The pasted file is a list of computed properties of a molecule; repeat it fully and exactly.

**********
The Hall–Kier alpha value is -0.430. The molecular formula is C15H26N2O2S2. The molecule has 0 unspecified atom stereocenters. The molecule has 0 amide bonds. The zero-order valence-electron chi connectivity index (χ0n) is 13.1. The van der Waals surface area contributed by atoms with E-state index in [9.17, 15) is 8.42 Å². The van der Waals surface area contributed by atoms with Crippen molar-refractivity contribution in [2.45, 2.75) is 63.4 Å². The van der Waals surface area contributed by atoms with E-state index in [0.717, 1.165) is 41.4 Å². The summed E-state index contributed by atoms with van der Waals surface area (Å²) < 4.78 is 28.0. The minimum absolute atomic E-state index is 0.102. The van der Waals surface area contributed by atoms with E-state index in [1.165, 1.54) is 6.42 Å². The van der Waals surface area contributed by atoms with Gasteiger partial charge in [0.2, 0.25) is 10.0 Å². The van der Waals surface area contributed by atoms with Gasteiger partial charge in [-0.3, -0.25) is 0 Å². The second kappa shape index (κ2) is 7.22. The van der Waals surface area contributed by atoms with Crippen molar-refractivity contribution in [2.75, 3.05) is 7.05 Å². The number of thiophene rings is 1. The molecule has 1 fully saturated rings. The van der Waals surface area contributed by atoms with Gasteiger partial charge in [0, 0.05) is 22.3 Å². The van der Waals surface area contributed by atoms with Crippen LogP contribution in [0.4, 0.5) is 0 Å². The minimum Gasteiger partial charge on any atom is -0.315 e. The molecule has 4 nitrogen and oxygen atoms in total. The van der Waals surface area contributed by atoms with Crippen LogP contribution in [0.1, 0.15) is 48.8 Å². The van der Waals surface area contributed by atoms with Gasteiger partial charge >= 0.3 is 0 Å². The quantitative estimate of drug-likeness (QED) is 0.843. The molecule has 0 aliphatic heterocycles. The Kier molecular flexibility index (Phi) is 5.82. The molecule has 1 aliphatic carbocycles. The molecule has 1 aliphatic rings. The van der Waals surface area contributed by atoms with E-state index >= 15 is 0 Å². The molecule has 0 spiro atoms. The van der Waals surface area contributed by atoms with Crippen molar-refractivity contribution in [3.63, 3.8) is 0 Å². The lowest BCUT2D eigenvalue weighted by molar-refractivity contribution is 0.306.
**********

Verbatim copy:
The Hall–Kier alpha value is -0.430. The molecular formula is C15H26N2O2S2. The molecule has 0 unspecified atom stereocenters. The molecule has 0 amide bonds. The zero-order valence-electron chi connectivity index (χ0n) is 13.1. The van der Waals surface area contributed by atoms with E-state index in [9.17, 15) is 8.42 Å². The van der Waals surface area contributed by atoms with Crippen molar-refractivity contribution in [2.45, 2.75) is 63.4 Å². The van der Waals surface area contributed by atoms with E-state index in [0.717, 1.165) is 41.4 Å². The summed E-state index contributed by atoms with van der Waals surface area (Å²) < 4.78 is 28.0. The minimum absolute atomic E-state index is 0.102. The van der Waals surface area contributed by atoms with E-state index in [1.165, 1.54) is 6.42 Å². The van der Waals surface area contributed by atoms with Gasteiger partial charge in [0.2, 0.25) is 10.0 Å². The van der Waals surface area contributed by atoms with Gasteiger partial charge in [-0.3, -0.25) is 0 Å². The second kappa shape index (κ2) is 7.22. The van der Waals surface area contributed by atoms with Crippen molar-refractivity contribution in [2.75, 3.05) is 7.05 Å². The number of thiophene rings is 1. The molecule has 1 fully saturated rings. The van der Waals surface area contributed by atoms with Gasteiger partial charge in [0, 0.05) is 22.3 Å². The van der Waals surface area contributed by atoms with Crippen LogP contribution in [0.4, 0.5) is 0 Å². The minimum Gasteiger partial charge on any atom is -0.315 e. The molecule has 4 nitrogen and oxygen atoms in total. The van der Waals surface area contributed by atoms with Crippen LogP contribution in [0.1, 0.15) is 48.8 Å². The van der Waals surface area contributed by atoms with Gasteiger partial charge >= 0.3 is 0 Å². The quantitative estimate of drug-likeness (QED) is 0.843. The molecule has 0 aliphatic heterocycles. The Kier molecular flexibility index (Phi) is 5.82. The molecule has 1 aliphatic carbocycles. The molecule has 1 aliphatic rings. The van der Waals surface area contributed by atoms with E-state index >= 15 is 0 Å². The molecule has 0 spiro atoms. The van der Waals surface area contributed by atoms with Crippen molar-refractivity contribution in [3.63, 3.8) is 0 Å². The lowest BCUT2D eigenvalue weighted by molar-refractivity contribution is 0.306.